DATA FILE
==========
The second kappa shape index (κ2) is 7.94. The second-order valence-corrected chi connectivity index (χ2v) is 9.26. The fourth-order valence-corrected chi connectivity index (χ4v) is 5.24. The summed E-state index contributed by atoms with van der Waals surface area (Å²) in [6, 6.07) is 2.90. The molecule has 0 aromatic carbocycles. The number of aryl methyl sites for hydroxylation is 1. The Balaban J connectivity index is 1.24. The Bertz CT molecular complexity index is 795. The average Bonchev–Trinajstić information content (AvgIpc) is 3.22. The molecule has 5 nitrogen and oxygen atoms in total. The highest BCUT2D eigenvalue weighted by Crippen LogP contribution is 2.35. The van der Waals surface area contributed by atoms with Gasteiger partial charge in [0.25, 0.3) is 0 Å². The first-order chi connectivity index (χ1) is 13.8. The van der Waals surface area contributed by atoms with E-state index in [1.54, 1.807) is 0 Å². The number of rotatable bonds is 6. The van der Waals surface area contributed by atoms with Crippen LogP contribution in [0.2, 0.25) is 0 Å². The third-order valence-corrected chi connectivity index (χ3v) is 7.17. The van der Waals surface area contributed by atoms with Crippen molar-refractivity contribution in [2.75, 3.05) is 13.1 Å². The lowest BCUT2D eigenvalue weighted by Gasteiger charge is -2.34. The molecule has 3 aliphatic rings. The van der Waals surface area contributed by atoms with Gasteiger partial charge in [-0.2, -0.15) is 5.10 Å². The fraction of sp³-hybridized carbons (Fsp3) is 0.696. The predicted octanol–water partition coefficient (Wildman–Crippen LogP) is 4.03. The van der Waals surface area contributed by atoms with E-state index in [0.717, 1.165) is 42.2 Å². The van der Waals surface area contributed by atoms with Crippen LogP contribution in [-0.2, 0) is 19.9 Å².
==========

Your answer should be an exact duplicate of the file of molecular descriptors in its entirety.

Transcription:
The second kappa shape index (κ2) is 7.94. The second-order valence-corrected chi connectivity index (χ2v) is 9.26. The fourth-order valence-corrected chi connectivity index (χ4v) is 5.24. The summed E-state index contributed by atoms with van der Waals surface area (Å²) in [6, 6.07) is 2.90. The molecule has 0 aromatic carbocycles. The number of aryl methyl sites for hydroxylation is 1. The Balaban J connectivity index is 1.24. The Bertz CT molecular complexity index is 795. The average Bonchev–Trinajstić information content (AvgIpc) is 3.22. The molecule has 5 nitrogen and oxygen atoms in total. The highest BCUT2D eigenvalue weighted by Crippen LogP contribution is 2.35. The van der Waals surface area contributed by atoms with Gasteiger partial charge in [0.25, 0.3) is 0 Å². The first-order chi connectivity index (χ1) is 13.8. The van der Waals surface area contributed by atoms with E-state index in [1.54, 1.807) is 0 Å². The number of rotatable bonds is 6. The van der Waals surface area contributed by atoms with Crippen LogP contribution in [0.2, 0.25) is 0 Å². The third-order valence-corrected chi connectivity index (χ3v) is 7.17. The van der Waals surface area contributed by atoms with Crippen molar-refractivity contribution in [2.75, 3.05) is 13.1 Å². The lowest BCUT2D eigenvalue weighted by Gasteiger charge is -2.34. The molecule has 3 aliphatic rings. The van der Waals surface area contributed by atoms with Gasteiger partial charge in [-0.2, -0.15) is 5.10 Å². The fraction of sp³-hybridized carbons (Fsp3) is 0.696. The predicted octanol–water partition coefficient (Wildman–Crippen LogP) is 4.03. The van der Waals surface area contributed by atoms with E-state index in [0.717, 1.165) is 42.2 Å². The van der Waals surface area contributed by atoms with Crippen LogP contribution in [-0.2, 0) is 19.9 Å².